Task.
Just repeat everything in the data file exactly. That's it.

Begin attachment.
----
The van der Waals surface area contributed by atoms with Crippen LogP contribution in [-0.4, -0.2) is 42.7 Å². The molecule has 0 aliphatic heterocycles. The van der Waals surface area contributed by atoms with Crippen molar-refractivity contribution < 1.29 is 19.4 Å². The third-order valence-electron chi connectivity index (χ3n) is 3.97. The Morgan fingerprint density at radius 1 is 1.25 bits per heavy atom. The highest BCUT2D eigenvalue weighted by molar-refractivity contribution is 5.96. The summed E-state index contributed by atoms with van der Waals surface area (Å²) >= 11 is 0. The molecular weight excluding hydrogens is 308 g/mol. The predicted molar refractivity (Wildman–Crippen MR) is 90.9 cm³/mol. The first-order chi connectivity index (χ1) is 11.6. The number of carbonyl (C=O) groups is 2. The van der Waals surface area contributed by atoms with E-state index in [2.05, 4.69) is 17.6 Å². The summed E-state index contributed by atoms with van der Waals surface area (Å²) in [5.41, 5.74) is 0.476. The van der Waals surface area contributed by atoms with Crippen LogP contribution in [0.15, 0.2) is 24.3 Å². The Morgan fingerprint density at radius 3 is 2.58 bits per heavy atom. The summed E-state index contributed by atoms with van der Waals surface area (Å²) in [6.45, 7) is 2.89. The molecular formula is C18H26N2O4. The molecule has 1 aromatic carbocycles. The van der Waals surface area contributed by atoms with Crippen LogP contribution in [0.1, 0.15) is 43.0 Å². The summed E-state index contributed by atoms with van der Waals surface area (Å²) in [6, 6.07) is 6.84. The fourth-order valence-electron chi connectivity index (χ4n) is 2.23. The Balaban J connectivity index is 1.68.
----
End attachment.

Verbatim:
The van der Waals surface area contributed by atoms with Crippen LogP contribution in [-0.4, -0.2) is 42.7 Å². The molecule has 0 aliphatic heterocycles. The van der Waals surface area contributed by atoms with Crippen molar-refractivity contribution < 1.29 is 19.4 Å². The third-order valence-electron chi connectivity index (χ3n) is 3.97. The Morgan fingerprint density at radius 1 is 1.25 bits per heavy atom. The highest BCUT2D eigenvalue weighted by molar-refractivity contribution is 5.96. The summed E-state index contributed by atoms with van der Waals surface area (Å²) >= 11 is 0. The molecular weight excluding hydrogens is 308 g/mol. The predicted molar refractivity (Wildman–Crippen MR) is 90.9 cm³/mol. The first-order chi connectivity index (χ1) is 11.6. The number of carbonyl (C=O) groups is 2. The van der Waals surface area contributed by atoms with E-state index in [2.05, 4.69) is 17.6 Å². The summed E-state index contributed by atoms with van der Waals surface area (Å²) in [5.41, 5.74) is 0.476. The van der Waals surface area contributed by atoms with Crippen LogP contribution in [0.15, 0.2) is 24.3 Å². The Morgan fingerprint density at radius 3 is 2.58 bits per heavy atom. The summed E-state index contributed by atoms with van der Waals surface area (Å²) in [6.45, 7) is 2.89. The molecular formula is C18H26N2O4. The molecule has 1 aromatic carbocycles. The van der Waals surface area contributed by atoms with Crippen LogP contribution in [0.1, 0.15) is 43.0 Å². The summed E-state index contributed by atoms with van der Waals surface area (Å²) in [6, 6.07) is 6.84. The fourth-order valence-electron chi connectivity index (χ4n) is 2.23. The Balaban J connectivity index is 1.68.